Exploring a search for long-duration transient gravitational waves associated with magnetar bursts

Ryan Quitzow-James, James Brau, James A. Clark, Michael W. Coughlin, Scott B. Coughlin, Raymond Frey, Paul Schale, Dipongkar Talukder, Eric Thrane

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6 Scopus citations


Soft gamma repeaters and anomalous x-ray pulsars are thought to be magnetars, neutron stars with strong magnetic fields of order ∼1013 -1015gauss. These objects emit intermittent bursts of hard x-rays and soft gamma rays. Quasiperiodic oscillations in the x-ray tails of giant flares imply the existence of neutron star oscillation modes which could emit gravitational waves powered by the magnetars magnetic energy reservoir. We describe a method to search for transient gravitational-wave signals associated with magnetar bursts with durations of 10 s to 1000 s of seconds. The sensitivity of this method is estimated by adding simulated waveforms to data from the sixth science run of Laser Interferometer Gravitational-wave Observatory (LIGO). We find a search sensitivity in terms of the root sum square strain amplitude of hrss = 1.3 × 10-21 Hz-1/2 for a half sine-Gaussian waveform with a central frequency f0 = 150 Hz and a characteristic time τ = 400 s. This corresponds to a gravitational wave energy of EGW = 4.3 × 1046 erg, the same order of magnitude as the 2004 giant flare which had an estimated electromagnetic energy of EEM = ∼1.7 × 1046(d/8.7 kpc)2 erg, where d is the distance to SGR 1806-20. We present an extrapolation of these results to Advanced LIGO, estimating a sensitivity to a gravitational wave energy of EGW = 3.2 × 1043 erg for a magnetar at a distance of 1.6 kpc. These results suggest this search method can probe significantly below the energy budgets for magnetar burst emission mechanisms such as crust cracking and hydrodynamic deformation.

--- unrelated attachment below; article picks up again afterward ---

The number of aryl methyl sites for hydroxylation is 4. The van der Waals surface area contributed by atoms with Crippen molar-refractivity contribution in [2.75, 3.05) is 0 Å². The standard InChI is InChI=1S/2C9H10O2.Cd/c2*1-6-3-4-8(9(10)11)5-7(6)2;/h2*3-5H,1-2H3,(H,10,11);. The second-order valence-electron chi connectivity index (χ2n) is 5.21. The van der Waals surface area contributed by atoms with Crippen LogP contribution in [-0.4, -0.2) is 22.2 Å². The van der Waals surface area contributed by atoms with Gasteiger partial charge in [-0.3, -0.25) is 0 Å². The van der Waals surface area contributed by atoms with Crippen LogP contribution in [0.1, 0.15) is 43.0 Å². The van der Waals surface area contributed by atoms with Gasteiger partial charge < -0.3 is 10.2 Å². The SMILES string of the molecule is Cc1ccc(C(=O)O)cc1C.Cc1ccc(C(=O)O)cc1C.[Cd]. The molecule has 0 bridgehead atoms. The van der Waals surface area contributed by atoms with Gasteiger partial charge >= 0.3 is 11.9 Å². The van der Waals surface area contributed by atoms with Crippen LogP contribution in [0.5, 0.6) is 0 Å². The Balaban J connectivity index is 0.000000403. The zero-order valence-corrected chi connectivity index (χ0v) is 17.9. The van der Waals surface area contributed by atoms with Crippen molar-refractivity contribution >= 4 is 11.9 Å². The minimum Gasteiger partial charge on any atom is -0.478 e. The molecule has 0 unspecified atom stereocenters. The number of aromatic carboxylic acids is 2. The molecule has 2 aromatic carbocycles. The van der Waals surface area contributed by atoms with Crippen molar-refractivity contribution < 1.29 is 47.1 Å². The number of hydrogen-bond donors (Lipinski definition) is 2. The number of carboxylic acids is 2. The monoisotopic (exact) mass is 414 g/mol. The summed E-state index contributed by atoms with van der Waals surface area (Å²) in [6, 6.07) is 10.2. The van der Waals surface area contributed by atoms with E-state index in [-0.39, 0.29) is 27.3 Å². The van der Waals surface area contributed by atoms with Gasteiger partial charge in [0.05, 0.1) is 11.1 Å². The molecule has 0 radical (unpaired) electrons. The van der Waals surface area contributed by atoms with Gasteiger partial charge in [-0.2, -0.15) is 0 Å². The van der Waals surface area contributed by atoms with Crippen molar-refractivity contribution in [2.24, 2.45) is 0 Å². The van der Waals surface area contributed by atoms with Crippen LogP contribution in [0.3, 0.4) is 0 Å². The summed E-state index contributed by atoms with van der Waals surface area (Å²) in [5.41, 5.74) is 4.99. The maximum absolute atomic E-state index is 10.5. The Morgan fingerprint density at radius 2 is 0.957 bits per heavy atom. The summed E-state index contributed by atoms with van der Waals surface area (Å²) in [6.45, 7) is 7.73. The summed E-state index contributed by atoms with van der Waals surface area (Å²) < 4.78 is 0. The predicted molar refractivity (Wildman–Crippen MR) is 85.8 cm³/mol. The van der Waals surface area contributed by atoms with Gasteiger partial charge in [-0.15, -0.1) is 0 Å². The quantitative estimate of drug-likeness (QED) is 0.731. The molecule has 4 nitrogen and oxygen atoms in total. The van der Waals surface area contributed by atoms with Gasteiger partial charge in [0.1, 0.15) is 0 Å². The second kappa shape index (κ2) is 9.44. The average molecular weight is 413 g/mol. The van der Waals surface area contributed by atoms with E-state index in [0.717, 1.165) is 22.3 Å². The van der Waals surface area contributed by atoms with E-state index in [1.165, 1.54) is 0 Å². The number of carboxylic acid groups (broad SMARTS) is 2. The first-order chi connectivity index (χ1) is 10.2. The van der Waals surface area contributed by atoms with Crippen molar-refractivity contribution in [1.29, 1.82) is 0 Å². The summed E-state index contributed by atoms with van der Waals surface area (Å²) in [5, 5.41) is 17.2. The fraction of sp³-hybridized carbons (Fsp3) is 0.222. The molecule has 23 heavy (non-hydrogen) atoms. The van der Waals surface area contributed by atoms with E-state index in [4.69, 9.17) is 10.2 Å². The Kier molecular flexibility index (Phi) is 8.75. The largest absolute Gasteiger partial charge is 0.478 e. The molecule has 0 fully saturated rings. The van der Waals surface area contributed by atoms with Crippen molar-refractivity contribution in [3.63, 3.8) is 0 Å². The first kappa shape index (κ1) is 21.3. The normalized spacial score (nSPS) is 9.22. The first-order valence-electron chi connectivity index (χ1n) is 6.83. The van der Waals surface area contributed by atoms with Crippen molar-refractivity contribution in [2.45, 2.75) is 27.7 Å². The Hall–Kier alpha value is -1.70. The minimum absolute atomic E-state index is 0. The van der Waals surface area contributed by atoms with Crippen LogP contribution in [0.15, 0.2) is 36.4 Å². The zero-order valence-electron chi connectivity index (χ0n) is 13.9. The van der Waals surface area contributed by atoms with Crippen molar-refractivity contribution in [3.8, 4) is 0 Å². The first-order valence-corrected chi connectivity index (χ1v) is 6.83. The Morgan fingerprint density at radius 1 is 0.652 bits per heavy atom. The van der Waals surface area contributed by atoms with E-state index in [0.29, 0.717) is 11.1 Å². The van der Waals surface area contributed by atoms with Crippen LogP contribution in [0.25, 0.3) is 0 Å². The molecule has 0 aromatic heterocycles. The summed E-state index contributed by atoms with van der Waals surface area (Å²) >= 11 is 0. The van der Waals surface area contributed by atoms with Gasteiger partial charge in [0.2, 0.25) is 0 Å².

Original languageEnglish (US)
Article number164002
JournalClassical and Quantum Gravity
Issue number16
StatePublished - Jul 20 2017
Externally publishedYes

Bibliographical note

Funding Information:
LIGO is funded by the U.S. National Science Foundation. This work was supported by NSF PHY-1607336. JC is supported through NSF PHY 1505824 and PHY 1505524. MC is supported by National Science Foundation Graduate Research Fellowship Program, under NSF grant number DGE 1144152. ET is supported through ARC FT150100281 and CE170100004.

Publisher Copyright:
© 2017 IOP Publishing Ltd.


  • data analysis
  • gravitational waves
  • magnetars


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